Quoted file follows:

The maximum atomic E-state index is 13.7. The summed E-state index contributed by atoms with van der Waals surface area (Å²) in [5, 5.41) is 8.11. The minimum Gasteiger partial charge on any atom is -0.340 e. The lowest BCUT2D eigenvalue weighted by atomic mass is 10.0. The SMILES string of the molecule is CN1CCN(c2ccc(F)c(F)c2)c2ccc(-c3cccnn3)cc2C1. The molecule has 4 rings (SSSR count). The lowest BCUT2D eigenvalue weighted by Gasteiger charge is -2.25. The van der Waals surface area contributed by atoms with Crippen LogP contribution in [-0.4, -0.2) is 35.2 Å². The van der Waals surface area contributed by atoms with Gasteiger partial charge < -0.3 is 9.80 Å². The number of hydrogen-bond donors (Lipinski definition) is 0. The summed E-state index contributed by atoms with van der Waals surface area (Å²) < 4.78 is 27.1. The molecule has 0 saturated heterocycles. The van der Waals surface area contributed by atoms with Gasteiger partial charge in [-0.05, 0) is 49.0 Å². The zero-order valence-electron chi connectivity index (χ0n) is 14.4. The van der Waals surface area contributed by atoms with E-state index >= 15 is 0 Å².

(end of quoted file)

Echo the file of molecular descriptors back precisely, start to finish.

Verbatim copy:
The maximum atomic E-state index is 13.7. The summed E-state index contributed by atoms with van der Waals surface area (Å²) in [5, 5.41) is 8.11. The minimum Gasteiger partial charge on any atom is -0.340 e. The lowest BCUT2D eigenvalue weighted by atomic mass is 10.0. The SMILES string of the molecule is CN1CCN(c2ccc(F)c(F)c2)c2ccc(-c3cccnn3)cc2C1. The molecule has 4 rings (SSSR count). The lowest BCUT2D eigenvalue weighted by Gasteiger charge is -2.25. The van der Waals surface area contributed by atoms with Crippen LogP contribution in [-0.4, -0.2) is 35.2 Å². The van der Waals surface area contributed by atoms with Gasteiger partial charge < -0.3 is 9.80 Å². The number of hydrogen-bond donors (Lipinski definition) is 0. The summed E-state index contributed by atoms with van der Waals surface area (Å²) < 4.78 is 27.1. The molecule has 0 saturated heterocycles. The van der Waals surface area contributed by atoms with Gasteiger partial charge in [-0.05, 0) is 49.0 Å². The zero-order valence-electron chi connectivity index (χ0n) is 14.4. The van der Waals surface area contributed by atoms with E-state index >= 15 is 0 Å².